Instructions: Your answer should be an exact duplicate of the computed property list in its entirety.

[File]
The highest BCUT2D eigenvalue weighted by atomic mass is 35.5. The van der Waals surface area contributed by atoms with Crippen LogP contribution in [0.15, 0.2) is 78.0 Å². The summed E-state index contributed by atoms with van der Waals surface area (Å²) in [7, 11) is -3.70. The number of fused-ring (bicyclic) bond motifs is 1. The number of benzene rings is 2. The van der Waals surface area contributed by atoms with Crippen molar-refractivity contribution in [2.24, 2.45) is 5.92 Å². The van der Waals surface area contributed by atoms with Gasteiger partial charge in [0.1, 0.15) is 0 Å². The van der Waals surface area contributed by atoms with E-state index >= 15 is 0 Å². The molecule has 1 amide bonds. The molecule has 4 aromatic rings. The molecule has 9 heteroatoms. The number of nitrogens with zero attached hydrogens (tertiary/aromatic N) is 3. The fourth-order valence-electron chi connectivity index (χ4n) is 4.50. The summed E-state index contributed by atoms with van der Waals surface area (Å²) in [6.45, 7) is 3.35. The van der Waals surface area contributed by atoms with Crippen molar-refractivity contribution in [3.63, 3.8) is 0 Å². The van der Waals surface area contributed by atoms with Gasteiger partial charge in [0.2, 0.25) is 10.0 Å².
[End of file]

The highest BCUT2D eigenvalue weighted by atomic mass is 35.5. The van der Waals surface area contributed by atoms with Crippen LogP contribution in [0.15, 0.2) is 78.0 Å². The summed E-state index contributed by atoms with van der Waals surface area (Å²) in [7, 11) is -3.70. The number of fused-ring (bicyclic) bond motifs is 1. The number of benzene rings is 2. The van der Waals surface area contributed by atoms with Crippen molar-refractivity contribution in [2.24, 2.45) is 5.92 Å². The van der Waals surface area contributed by atoms with Gasteiger partial charge in [0.1, 0.15) is 0 Å². The van der Waals surface area contributed by atoms with E-state index >= 15 is 0 Å². The molecule has 1 amide bonds. The molecule has 4 aromatic rings. The molecule has 9 heteroatoms. The number of nitrogens with zero attached hydrogens (tertiary/aromatic N) is 3. The fourth-order valence-electron chi connectivity index (χ4n) is 4.50. The summed E-state index contributed by atoms with van der Waals surface area (Å²) in [6.45, 7) is 3.35. The van der Waals surface area contributed by atoms with Crippen molar-refractivity contribution in [3.63, 3.8) is 0 Å². The van der Waals surface area contributed by atoms with Gasteiger partial charge in [0.2, 0.25) is 10.0 Å².